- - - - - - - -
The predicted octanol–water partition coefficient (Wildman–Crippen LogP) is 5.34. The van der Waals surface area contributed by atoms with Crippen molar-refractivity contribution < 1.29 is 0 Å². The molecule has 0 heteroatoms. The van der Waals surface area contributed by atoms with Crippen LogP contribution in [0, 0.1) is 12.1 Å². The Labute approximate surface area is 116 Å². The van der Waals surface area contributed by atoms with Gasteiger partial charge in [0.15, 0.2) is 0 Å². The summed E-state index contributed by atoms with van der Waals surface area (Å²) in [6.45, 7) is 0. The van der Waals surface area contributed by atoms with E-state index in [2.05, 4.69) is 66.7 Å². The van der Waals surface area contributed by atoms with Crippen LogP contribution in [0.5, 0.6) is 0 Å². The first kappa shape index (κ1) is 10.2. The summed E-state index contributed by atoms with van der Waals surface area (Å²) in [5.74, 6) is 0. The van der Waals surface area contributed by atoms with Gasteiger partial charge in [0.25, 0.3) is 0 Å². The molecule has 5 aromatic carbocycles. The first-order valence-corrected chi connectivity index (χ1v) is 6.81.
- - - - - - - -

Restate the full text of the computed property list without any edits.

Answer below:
The predicted octanol–water partition coefficient (Wildman–Crippen LogP) is 5.34. The van der Waals surface area contributed by atoms with Crippen molar-refractivity contribution < 1.29 is 0 Å². The molecule has 0 heteroatoms. The van der Waals surface area contributed by atoms with Crippen LogP contribution in [0, 0.1) is 12.1 Å². The Labute approximate surface area is 116 Å². The van der Waals surface area contributed by atoms with Gasteiger partial charge in [0.15, 0.2) is 0 Å². The summed E-state index contributed by atoms with van der Waals surface area (Å²) in [6.45, 7) is 0. The van der Waals surface area contributed by atoms with E-state index in [2.05, 4.69) is 66.7 Å². The van der Waals surface area contributed by atoms with Crippen LogP contribution in [0.5, 0.6) is 0 Å². The first kappa shape index (κ1) is 10.2. The summed E-state index contributed by atoms with van der Waals surface area (Å²) in [5.74, 6) is 0. The van der Waals surface area contributed by atoms with Gasteiger partial charge in [0.25, 0.3) is 0 Å². The molecule has 5 aromatic carbocycles. The first-order valence-corrected chi connectivity index (χ1v) is 6.81.